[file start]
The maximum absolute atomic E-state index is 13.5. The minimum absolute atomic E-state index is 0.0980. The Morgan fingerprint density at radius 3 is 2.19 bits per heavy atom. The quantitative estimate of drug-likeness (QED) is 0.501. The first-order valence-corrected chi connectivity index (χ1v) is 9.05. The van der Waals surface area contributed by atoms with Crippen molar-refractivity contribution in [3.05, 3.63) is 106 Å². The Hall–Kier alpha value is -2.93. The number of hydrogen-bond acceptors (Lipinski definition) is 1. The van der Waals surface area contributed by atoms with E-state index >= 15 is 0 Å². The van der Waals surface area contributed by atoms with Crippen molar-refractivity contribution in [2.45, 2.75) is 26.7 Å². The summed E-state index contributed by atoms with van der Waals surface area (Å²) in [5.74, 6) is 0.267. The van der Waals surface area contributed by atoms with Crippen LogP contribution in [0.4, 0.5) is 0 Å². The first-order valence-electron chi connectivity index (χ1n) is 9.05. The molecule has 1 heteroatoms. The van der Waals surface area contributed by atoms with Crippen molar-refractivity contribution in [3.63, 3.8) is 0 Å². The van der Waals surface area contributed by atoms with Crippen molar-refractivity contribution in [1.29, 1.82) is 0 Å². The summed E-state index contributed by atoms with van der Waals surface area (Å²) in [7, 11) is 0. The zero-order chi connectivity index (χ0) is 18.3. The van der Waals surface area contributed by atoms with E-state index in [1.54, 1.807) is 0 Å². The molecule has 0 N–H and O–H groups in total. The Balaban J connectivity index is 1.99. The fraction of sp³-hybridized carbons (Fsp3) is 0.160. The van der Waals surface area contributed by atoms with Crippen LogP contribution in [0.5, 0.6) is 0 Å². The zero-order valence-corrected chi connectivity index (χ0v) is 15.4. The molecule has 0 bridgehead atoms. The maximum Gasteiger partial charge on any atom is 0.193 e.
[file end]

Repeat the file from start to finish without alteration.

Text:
The maximum absolute atomic E-state index is 13.5. The minimum absolute atomic E-state index is 0.0980. The Morgan fingerprint density at radius 3 is 2.19 bits per heavy atom. The quantitative estimate of drug-likeness (QED) is 0.501. The first-order valence-corrected chi connectivity index (χ1v) is 9.05. The van der Waals surface area contributed by atoms with Crippen molar-refractivity contribution in [3.05, 3.63) is 106 Å². The Hall–Kier alpha value is -2.93. The number of hydrogen-bond acceptors (Lipinski definition) is 1. The van der Waals surface area contributed by atoms with E-state index >= 15 is 0 Å². The van der Waals surface area contributed by atoms with Crippen molar-refractivity contribution in [2.45, 2.75) is 26.7 Å². The summed E-state index contributed by atoms with van der Waals surface area (Å²) in [5.74, 6) is 0.267. The van der Waals surface area contributed by atoms with Crippen LogP contribution in [0.4, 0.5) is 0 Å². The first-order valence-electron chi connectivity index (χ1n) is 9.05. The molecule has 1 heteroatoms. The van der Waals surface area contributed by atoms with Crippen molar-refractivity contribution in [3.63, 3.8) is 0 Å². The van der Waals surface area contributed by atoms with Crippen molar-refractivity contribution in [1.29, 1.82) is 0 Å². The summed E-state index contributed by atoms with van der Waals surface area (Å²) in [7, 11) is 0. The zero-order chi connectivity index (χ0) is 18.3. The van der Waals surface area contributed by atoms with E-state index in [1.54, 1.807) is 0 Å². The molecule has 0 N–H and O–H groups in total. The Balaban J connectivity index is 1.99. The fraction of sp³-hybridized carbons (Fsp3) is 0.160. The van der Waals surface area contributed by atoms with Crippen LogP contribution in [0.5, 0.6) is 0 Å². The zero-order valence-corrected chi connectivity index (χ0v) is 15.4. The molecule has 0 bridgehead atoms. The maximum Gasteiger partial charge on any atom is 0.193 e.